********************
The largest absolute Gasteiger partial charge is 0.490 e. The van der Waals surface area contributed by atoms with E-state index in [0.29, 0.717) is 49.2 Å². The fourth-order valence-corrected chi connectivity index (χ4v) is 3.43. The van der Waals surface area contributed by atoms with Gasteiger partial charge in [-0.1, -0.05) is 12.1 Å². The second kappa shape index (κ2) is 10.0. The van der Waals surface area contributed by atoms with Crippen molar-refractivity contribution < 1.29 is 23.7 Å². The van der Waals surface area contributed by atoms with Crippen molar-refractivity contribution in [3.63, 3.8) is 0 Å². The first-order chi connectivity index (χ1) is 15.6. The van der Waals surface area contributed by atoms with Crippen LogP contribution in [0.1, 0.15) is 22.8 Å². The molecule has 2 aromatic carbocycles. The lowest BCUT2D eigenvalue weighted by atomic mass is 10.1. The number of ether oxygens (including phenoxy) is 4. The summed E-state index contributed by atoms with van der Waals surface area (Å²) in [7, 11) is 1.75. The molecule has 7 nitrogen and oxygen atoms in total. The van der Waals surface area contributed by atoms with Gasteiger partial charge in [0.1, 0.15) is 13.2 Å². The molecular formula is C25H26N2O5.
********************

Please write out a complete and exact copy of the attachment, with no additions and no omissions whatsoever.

The largest absolute Gasteiger partial charge is 0.490 e. The van der Waals surface area contributed by atoms with E-state index in [0.29, 0.717) is 49.2 Å². The fourth-order valence-corrected chi connectivity index (χ4v) is 3.43. The van der Waals surface area contributed by atoms with Gasteiger partial charge in [-0.1, -0.05) is 12.1 Å². The second kappa shape index (κ2) is 10.0. The van der Waals surface area contributed by atoms with Crippen molar-refractivity contribution < 1.29 is 23.7 Å². The van der Waals surface area contributed by atoms with Crippen molar-refractivity contribution in [3.63, 3.8) is 0 Å². The first-order chi connectivity index (χ1) is 15.6. The van der Waals surface area contributed by atoms with Crippen LogP contribution in [0.1, 0.15) is 22.8 Å². The molecule has 2 aromatic carbocycles. The lowest BCUT2D eigenvalue weighted by atomic mass is 10.1. The number of ether oxygens (including phenoxy) is 4. The summed E-state index contributed by atoms with van der Waals surface area (Å²) in [7, 11) is 1.75. The molecule has 7 nitrogen and oxygen atoms in total. The van der Waals surface area contributed by atoms with Gasteiger partial charge in [0.1, 0.15) is 13.2 Å². The molecular formula is C25H26N2O5.